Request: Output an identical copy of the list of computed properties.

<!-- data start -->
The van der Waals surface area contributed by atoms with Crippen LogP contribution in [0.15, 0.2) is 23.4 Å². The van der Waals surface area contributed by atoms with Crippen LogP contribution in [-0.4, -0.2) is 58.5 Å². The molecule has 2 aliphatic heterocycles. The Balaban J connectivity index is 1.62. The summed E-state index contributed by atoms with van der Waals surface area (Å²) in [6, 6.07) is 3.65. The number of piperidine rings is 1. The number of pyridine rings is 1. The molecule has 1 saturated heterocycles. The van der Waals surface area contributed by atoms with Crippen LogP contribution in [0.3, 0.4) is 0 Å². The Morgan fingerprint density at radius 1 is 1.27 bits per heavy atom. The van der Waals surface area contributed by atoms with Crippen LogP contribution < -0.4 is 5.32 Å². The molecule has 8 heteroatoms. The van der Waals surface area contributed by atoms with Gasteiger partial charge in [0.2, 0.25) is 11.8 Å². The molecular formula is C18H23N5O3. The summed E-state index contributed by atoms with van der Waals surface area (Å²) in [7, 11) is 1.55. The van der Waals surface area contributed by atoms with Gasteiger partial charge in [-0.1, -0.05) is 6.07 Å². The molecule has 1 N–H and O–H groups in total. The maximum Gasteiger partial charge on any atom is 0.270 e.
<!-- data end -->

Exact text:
The van der Waals surface area contributed by atoms with Crippen LogP contribution in [0.15, 0.2) is 23.4 Å². The van der Waals surface area contributed by atoms with Crippen LogP contribution in [-0.4, -0.2) is 58.5 Å². The molecule has 2 aliphatic heterocycles. The Balaban J connectivity index is 1.62. The summed E-state index contributed by atoms with van der Waals surface area (Å²) in [6, 6.07) is 3.65. The number of piperidine rings is 1. The number of pyridine rings is 1. The molecule has 1 saturated heterocycles. The van der Waals surface area contributed by atoms with Crippen LogP contribution in [0.3, 0.4) is 0 Å². The Morgan fingerprint density at radius 1 is 1.27 bits per heavy atom. The van der Waals surface area contributed by atoms with Crippen LogP contribution < -0.4 is 5.32 Å². The molecule has 8 heteroatoms. The van der Waals surface area contributed by atoms with Gasteiger partial charge in [0.2, 0.25) is 11.8 Å². The molecular formula is C18H23N5O3. The summed E-state index contributed by atoms with van der Waals surface area (Å²) in [7, 11) is 1.55. The van der Waals surface area contributed by atoms with Gasteiger partial charge in [-0.1, -0.05) is 6.07 Å². The molecule has 1 N–H and O–H groups in total. The maximum Gasteiger partial charge on any atom is 0.270 e.